24 dicembre 2014

Julekake, Norwegian Cardamom Scented Christmas Bread

A traditional Christmas recipe for this month's challenge of Aparna's group We Knead to Bake.
And she kindly tells us the origin of this sweet bread:

Julekake (or Julekaka/ Julekaga) is a rich holiday bread flavoured with cardamom which is traditionally served at Christmas in many Scandinavian countries. It is particularly popular in Norway and Denmark. Incidentally, Julekake means Yule Bread in Norwegian.  This bread is more cake-like in texture and sometimes it is dusted with powdered sugar or glazed with a white sugar icing. If it is not glazed or left plain, then it is usually served warm at breakfast with butter or a goat milk cheese called geitost/ brunost.
In Norway, Julekake traditionally only a lime green citrus peel called sukat is added along with the cardamom. Nowadays many people also add red and green cherries to reflect the colours of Christmas. Other popular additions are raisins, candied orange peel, and coloured candied peel.  Some recipes for Julekake also feature almonds, but the main flavour in this bread comes from cardamom.

Candied fruit at your pleasure but Julekake must however feature raisins and cardamom. Vegan people can omit egg.
For this bread I used dates, jumbo raisins and cranberries and cardamom, of course.

It's a very nice and fragrant bread and mine made its long way from Italy to London, as we are celebrating the festive holidays here, our fourth son Matteo is studying and working in the city. 
This bread will be our special guest at Christmas' breakfast.

As it's a festive bread, I shaped the dough into a ball and put in a high round tin mold, so to be like a panettone shape once leavened.

Recipe partially adapted from the Great Scandinavian Baking Book by Beatrice Ojakangas


2 tsp active dry yeast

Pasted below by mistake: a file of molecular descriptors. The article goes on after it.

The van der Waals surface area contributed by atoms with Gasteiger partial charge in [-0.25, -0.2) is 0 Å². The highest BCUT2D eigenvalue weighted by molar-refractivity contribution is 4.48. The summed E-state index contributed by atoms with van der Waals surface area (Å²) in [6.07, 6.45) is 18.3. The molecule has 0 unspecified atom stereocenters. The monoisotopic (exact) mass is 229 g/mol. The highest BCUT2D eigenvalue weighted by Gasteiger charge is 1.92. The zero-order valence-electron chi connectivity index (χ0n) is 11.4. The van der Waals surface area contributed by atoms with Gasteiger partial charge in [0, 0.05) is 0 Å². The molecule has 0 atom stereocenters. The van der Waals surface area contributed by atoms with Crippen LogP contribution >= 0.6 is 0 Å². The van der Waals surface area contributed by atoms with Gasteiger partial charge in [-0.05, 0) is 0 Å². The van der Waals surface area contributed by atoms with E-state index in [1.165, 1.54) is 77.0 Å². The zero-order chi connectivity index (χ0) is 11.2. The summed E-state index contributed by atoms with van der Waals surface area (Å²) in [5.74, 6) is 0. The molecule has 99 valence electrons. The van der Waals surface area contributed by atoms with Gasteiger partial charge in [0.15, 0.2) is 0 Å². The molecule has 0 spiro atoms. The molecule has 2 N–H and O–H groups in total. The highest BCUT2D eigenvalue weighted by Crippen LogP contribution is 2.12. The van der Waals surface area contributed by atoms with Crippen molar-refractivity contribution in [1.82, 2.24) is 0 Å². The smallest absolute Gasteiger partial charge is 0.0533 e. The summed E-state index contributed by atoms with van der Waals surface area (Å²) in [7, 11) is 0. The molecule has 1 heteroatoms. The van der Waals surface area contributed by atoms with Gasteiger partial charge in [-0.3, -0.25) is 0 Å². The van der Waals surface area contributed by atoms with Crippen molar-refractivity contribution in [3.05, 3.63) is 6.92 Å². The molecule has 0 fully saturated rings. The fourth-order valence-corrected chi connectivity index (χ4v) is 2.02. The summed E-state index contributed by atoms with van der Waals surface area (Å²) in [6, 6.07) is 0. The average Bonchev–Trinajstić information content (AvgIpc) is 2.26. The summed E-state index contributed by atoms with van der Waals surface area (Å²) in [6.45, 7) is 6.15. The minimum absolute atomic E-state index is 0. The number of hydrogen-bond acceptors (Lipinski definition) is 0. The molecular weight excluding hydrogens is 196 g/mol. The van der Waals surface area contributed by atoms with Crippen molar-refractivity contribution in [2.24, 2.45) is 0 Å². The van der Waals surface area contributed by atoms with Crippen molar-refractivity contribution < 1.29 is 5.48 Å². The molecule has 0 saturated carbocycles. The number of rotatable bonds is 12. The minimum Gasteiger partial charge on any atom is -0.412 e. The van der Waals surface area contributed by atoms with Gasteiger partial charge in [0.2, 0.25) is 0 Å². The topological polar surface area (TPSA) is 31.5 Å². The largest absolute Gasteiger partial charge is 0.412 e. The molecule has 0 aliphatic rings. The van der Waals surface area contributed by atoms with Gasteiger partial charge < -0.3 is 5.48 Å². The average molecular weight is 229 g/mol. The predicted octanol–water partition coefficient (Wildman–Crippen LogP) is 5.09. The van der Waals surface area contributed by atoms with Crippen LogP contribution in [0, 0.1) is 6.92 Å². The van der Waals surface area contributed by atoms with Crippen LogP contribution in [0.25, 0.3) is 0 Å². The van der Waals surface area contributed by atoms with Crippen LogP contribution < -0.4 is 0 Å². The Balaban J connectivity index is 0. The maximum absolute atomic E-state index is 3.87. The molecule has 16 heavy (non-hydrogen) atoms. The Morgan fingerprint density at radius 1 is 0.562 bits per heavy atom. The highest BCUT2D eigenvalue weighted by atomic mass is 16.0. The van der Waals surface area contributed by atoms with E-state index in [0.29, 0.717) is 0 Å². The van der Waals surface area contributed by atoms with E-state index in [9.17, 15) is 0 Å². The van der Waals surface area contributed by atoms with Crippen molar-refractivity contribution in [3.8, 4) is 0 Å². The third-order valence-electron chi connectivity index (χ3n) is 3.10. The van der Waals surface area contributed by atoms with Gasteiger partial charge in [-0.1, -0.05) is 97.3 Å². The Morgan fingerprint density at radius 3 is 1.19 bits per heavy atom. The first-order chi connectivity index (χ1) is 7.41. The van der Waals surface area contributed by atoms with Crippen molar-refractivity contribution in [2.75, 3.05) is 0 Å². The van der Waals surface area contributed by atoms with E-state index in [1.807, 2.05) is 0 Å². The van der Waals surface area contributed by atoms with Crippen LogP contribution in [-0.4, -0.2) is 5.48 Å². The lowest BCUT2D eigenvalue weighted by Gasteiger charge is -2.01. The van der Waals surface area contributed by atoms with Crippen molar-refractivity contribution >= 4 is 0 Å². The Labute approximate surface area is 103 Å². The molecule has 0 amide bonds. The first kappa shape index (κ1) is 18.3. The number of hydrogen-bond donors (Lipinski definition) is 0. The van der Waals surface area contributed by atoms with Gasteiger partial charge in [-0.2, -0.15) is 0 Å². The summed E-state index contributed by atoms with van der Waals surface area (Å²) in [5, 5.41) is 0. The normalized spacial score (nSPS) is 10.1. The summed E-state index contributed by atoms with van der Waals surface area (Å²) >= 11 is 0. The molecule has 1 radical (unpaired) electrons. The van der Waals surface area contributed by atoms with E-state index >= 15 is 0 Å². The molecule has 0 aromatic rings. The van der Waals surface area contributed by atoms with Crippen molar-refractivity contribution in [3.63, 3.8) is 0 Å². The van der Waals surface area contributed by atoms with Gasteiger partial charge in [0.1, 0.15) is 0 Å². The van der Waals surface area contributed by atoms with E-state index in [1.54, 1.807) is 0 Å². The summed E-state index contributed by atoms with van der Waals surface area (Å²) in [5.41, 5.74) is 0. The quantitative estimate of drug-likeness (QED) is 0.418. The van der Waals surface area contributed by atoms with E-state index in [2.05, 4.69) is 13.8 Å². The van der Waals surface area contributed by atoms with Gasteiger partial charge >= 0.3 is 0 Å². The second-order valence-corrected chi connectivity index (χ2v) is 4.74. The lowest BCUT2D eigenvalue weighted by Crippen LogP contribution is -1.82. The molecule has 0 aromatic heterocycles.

1/4 cup lukewarm water
1/2 cup lukewarm milk
1 egg
50gm butter, soft at room temperature
1/4 cup sugar*
1/4 tsp salt
4 to 5 pods cardamom, powdered
2 1/2 cups all-purpose flour
1/2 cup mixed candied fruit or peel
1/4 cup golden or dark raisins


1 egg, lightly beaten
1 tbsp milk

Pearl sugar or crushed sugar cubes and/ or chopped almonds


1/2 cup icing sugar
1 to 2 tbsp cream or milk
¼ tsp almond extract

* if you plan to use the icing, reduce the sugar in the bread by half to 1/4 cup
 so that the bread doesn’t turn out too sweet.

Put the water, milk and 1 tsp sugar (from the 1/4 cup) in a small bowl and add the yeast to it. Mix well and keep aside for 5 to 10 minutes till it becomes “frothy”.
Put this yeast mixture, the egg, butter and sugar and salt in a larger bowl (or bowl of your processor/ machine). Mix well, and then add the flour and the powdered cardamom. Knead well until you have a dough that is soft, smooth and elastic. Add just as much more flour or water to achieve this consistency of dough.
Take the dough out and flatten it into a largish round (shape is not important). Sprinkle the fruit and raisins evenly and then roll it up, swiss roll style. This is a good way to knead in fruit into bread dough. Then just knead the dough lightly by hand and roll it up into a ball.
Place the dough in a well-oiled bowl, cover loosely and let it rise till double in volume, for about an hour or so. When done, lightly knead the dough to deflate t slightly and shape it into a ball. Place it on a lined or lightly greased baking sheet (You can also bake it in a cake or loaf tin if you wish). Let it rise for about 45 minutes.
If you’re using the egg wash, then brush it over the top of the dough. Otherwise brush it with milk and sprinkle it with crushed sugar cubes or chopped almonds.  Ignore this step if you’re going to use the icing.
Bake at 180C (350F) for about 30 minutes till the bread is golden brown and done. If you find the bread browning too quickly, cover it with foil after about 15 minutes in the oven to avoid further browning.
Cool it on a rack. Let it cool completely before you slice it or ice it. For the icing, mix together the ingredients for the icing till you have an icing of pouring consistency. Pour over the bread and let it set.

This recipe also goes to Susan's weekly YeastSpotting.

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